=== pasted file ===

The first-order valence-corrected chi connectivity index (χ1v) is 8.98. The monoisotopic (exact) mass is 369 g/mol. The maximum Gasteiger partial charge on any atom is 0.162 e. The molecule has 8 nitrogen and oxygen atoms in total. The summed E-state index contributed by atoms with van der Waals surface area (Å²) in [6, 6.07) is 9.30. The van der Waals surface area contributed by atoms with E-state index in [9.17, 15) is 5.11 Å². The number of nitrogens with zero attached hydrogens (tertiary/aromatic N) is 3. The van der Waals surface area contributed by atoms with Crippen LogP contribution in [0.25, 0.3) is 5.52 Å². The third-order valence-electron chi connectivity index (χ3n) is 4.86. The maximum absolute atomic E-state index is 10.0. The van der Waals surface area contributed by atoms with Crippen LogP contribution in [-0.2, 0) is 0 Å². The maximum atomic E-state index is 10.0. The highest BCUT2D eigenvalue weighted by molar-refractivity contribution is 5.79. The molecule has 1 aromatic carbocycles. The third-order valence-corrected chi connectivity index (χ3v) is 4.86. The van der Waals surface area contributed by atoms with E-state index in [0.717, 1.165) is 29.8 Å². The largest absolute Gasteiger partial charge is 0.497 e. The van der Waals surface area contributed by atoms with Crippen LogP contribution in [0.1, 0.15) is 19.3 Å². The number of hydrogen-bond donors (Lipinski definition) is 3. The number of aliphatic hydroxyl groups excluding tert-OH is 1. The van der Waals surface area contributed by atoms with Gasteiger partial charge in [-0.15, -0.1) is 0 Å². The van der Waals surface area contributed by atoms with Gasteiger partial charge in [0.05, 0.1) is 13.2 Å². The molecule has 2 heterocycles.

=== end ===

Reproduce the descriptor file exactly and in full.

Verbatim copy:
The first-order valence-corrected chi connectivity index (χ1v) is 8.98. The monoisotopic (exact) mass is 369 g/mol. The maximum Gasteiger partial charge on any atom is 0.162 e. The molecule has 8 nitrogen and oxygen atoms in total. The summed E-state index contributed by atoms with van der Waals surface area (Å²) in [6, 6.07) is 9.30. The van der Waals surface area contributed by atoms with E-state index in [9.17, 15) is 5.11 Å². The number of nitrogens with zero attached hydrogens (tertiary/aromatic N) is 3. The van der Waals surface area contributed by atoms with Crippen LogP contribution in [0.25, 0.3) is 5.52 Å². The third-order valence-electron chi connectivity index (χ3n) is 4.86. The maximum absolute atomic E-state index is 10.0. The van der Waals surface area contributed by atoms with Crippen LogP contribution in [-0.2, 0) is 0 Å². The maximum atomic E-state index is 10.0. The highest BCUT2D eigenvalue weighted by molar-refractivity contribution is 5.79. The molecule has 1 aromatic carbocycles. The third-order valence-corrected chi connectivity index (χ3v) is 4.86. The van der Waals surface area contributed by atoms with E-state index in [0.717, 1.165) is 29.8 Å². The largest absolute Gasteiger partial charge is 0.497 e. The van der Waals surface area contributed by atoms with Crippen LogP contribution in [0.1, 0.15) is 19.3 Å². The number of hydrogen-bond donors (Lipinski definition) is 3. The number of aliphatic hydroxyl groups excluding tert-OH is 1. The van der Waals surface area contributed by atoms with Gasteiger partial charge in [-0.15, -0.1) is 0 Å². The van der Waals surface area contributed by atoms with Gasteiger partial charge in [0.05, 0.1) is 13.2 Å². The molecule has 2 heterocycles.